Merci beaucoup! [/quote]
First, it is not for me to reveal someone's name behind their handle.

Second, just because YOU don't know someone's name does not mean they haven't created some fantastic stuff.

Also, you are laying the burden of proof on ME when it is YOU questioning the claim. If you don't know who the people replying on this thread are, then stop being lazy and do your own research and homework and answer the question for yourself. Or don't; I really don't care. You seem to be hung up on thinking a discussion is about winning a popularity contest when really it's a small point in passing on what this whole discussion is really about: it's about you thinking that a stupid fake lock screen is something you "created". How many apps are there on tying knots? Or voice recognition singing apps? Or guitar tuning apps? Or picture editing apps? Or apps that stream music or podcasts? Nobody "created" these things. People are just finding ways to make use of the technology already available on the platform given. You didn't "create" a fake lock screen, dude: you, like some others, stumbled upon one way to use the technology that was already in your hands. You didn't create the iPhone. In essence, you were just the first to publish the idea of switching a real quarter for a gimmicked quarter for a coin in bottle effect, and now you think you have the right to ban anyone from switching a real penny for a gimmicked penny so that they can do a bent penny effect.

Get over yourself already. And consider yourself fortunate when the day comes that someone out there comes out with an app with a fake lock screen input that they credit you for being the first to implement the idea.
Message: Posted by: Angelo Carbone (Oct 28, 2014 12:25PM)
You are a very nice person aren't you.

You are saying I am the lazy one for not researching who is who and yet you were the one to assume who were creators without checking your facts.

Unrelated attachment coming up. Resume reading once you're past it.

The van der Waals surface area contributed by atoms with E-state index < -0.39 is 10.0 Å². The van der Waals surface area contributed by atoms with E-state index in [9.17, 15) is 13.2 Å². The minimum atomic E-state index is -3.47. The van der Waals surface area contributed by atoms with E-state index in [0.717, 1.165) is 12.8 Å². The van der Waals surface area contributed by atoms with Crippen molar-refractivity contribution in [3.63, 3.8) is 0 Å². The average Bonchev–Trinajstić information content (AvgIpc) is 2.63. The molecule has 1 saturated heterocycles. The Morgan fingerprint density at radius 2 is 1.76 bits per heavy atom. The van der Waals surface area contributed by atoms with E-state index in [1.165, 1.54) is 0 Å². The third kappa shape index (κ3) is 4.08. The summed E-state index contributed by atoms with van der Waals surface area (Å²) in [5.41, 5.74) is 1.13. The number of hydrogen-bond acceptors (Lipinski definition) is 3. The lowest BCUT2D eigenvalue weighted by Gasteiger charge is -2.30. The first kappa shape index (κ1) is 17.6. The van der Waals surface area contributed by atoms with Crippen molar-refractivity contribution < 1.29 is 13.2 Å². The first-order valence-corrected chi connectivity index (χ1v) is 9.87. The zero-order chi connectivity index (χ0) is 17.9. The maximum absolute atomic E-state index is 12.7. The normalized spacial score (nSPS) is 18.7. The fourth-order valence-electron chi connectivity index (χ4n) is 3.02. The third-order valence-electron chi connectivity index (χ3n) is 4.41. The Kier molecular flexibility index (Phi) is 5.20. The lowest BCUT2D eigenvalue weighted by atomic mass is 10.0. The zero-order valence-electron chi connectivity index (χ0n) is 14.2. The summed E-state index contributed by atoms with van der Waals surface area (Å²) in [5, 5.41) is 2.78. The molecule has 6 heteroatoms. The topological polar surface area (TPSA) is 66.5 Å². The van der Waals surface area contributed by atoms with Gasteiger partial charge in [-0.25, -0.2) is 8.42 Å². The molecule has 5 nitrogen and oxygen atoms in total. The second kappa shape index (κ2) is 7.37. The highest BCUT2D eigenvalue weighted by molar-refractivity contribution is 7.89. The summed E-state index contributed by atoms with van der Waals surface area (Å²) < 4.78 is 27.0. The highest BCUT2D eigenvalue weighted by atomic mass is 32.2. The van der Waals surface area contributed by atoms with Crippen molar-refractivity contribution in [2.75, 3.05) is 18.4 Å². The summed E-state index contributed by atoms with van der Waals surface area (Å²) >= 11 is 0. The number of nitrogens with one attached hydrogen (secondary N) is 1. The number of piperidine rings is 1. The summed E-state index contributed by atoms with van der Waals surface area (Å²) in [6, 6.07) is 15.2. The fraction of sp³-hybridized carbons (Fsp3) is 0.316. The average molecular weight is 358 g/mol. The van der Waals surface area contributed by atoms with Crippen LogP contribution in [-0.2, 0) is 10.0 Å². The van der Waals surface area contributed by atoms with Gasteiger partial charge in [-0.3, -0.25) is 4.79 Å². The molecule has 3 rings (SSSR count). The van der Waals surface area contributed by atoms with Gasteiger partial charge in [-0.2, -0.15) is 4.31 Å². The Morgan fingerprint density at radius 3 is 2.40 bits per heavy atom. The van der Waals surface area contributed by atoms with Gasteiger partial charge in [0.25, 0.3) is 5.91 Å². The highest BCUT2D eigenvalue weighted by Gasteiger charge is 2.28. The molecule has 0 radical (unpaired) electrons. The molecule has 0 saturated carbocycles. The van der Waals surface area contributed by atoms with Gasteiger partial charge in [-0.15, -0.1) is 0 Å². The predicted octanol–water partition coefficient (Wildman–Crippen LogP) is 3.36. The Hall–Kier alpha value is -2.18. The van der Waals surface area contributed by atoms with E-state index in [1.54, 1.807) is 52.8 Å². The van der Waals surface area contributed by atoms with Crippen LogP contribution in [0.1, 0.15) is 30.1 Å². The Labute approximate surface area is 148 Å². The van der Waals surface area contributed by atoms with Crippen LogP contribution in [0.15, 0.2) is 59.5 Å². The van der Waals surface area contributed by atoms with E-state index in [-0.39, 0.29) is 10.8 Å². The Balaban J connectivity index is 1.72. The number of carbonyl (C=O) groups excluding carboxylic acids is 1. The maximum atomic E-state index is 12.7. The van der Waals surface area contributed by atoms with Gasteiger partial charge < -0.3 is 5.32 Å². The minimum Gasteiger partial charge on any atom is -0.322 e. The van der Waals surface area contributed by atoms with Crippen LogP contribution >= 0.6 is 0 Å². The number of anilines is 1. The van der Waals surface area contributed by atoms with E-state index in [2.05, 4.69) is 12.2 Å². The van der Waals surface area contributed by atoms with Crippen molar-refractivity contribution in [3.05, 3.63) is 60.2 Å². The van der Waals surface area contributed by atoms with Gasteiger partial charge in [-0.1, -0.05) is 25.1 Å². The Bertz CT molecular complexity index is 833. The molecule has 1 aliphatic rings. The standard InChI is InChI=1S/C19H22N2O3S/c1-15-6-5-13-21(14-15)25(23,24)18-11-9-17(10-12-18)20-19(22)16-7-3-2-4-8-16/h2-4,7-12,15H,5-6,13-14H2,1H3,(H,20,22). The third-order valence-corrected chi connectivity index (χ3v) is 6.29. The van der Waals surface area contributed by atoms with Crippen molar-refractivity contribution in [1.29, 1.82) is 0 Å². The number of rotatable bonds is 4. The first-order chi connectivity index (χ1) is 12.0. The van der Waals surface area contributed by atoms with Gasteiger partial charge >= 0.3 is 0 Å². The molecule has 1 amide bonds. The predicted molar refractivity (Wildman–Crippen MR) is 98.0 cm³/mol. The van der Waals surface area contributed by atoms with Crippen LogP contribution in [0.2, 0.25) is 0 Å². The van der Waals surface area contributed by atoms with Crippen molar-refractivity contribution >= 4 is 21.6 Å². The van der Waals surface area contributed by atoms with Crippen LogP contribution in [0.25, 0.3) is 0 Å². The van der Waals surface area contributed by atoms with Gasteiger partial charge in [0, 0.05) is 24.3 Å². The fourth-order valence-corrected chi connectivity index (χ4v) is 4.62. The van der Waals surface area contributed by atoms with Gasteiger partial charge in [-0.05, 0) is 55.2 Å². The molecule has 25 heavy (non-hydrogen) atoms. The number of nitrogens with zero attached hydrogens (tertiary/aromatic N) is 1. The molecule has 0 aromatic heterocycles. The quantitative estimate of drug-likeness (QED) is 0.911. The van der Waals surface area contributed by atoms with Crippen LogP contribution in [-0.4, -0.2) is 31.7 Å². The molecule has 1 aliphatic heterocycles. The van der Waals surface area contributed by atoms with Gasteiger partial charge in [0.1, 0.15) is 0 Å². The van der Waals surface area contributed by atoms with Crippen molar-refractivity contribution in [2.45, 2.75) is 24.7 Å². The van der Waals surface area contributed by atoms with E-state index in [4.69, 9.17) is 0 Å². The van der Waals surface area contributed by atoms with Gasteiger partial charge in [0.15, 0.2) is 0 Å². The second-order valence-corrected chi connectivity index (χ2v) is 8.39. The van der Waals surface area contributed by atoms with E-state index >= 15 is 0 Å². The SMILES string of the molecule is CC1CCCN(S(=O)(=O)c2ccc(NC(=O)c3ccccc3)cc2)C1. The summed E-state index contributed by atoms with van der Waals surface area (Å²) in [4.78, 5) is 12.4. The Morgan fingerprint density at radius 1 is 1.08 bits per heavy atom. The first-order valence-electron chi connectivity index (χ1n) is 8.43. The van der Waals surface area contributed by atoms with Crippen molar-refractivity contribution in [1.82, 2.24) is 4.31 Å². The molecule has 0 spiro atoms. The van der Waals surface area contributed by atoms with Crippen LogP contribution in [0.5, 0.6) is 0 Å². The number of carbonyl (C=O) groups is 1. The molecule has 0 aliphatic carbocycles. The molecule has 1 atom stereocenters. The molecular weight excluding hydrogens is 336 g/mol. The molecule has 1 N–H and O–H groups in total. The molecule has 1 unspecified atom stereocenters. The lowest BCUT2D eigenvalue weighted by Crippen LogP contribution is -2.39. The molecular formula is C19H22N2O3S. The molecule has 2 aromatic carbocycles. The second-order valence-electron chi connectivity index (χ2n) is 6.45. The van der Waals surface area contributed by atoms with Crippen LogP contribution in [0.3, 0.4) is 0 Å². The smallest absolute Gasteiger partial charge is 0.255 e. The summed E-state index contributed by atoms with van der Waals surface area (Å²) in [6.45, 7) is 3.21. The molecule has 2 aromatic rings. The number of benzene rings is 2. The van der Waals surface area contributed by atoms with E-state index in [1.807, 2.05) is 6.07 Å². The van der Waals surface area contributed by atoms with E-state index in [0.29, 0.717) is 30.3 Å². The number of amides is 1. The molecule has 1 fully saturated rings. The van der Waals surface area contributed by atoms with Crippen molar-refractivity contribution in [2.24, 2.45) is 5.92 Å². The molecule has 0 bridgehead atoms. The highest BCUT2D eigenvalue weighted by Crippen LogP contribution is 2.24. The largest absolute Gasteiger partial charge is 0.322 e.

I see.

Lovely people on here. What a wonderful "brotherhood"! :)
Message: Posted by: Exitmat (Oct 28, 2014 12:41PM)
I know who the people on here are, and what they've created, Angelo. (Badger, for instance, has created the absolute best swami I've ever seen.) That's part of the brotherhood I suppose. Sorry you're not a part of it.

Anyhow, you might want to brush up on those reading comprehension skills as you completely misinterpreted what I said, and it was through no lack of clarity on my part. Or should I say you "created" an entire meaning that wasn't even there. Maybe you can write an app that misinterprets speech patterns so you can claim to have invented misinterpretations?
Message: Posted by: mastermindreader (Oct 28, 2014 12:42PM)
[quote]On Oct 28, 2014, IAIN wrote:
I think if someone first came up with the idea of a dummy lock screen in a certain way, yes - that would make them the creator/owner of that idea... if people wanted to use his/her method - then they'd need permission...if they come up with an alternative way, then a credit would be fair... [/quote]

Agreed.
Message: Posted by: juggernought (Oct 28, 2014 01:12PM)
John you wrote on here that you have a lot of respect for Angelo and yet you say you used him as an example to make fun of and branded him a petty child. This just shows me I can't believe anything you write and now I have lost my respect for you.
Message: Posted by: Tim Cavendish (Oct 28, 2014 01:13PM)
[quote]On Oct 27, 2014, Angelo Carbone wrote:
Its about protecting one's work.[/quote]
Actually, that's only half the story.

Here's the thing: What's best for one creator isn't necessarily best for the field as a whole.

That's why real world intellectual property laws seek to balance TWO interests: (1) protection for the creators AND (2) progress/development in the field.

That's why real world terms of protection for inventions expire, and require publication of secrets and eventual forfeit of control: so the field may advance.

If your app is 4 years old already, that's ancient in computer years. Congratulations! You've had a good long run! BUT in tech terms you're a dinosaur, and there's a meteor on the way.

See those small, annoying furry mammals down by your feet?

They are the future.
Message: Posted by: John Born (Oct 28, 2014 02:47PM)
Hi Juggernought -

I started this thread to have a general discussion. Some of the inspiration for it was due to my interactions with Angelo. Even though I did not at all feel that he was justified in his position, I moved past it and developed other ways of achieving what I needed. However, for the general discussion, none of those details needed to be shared, and I kept all of the details in private, just as they should be.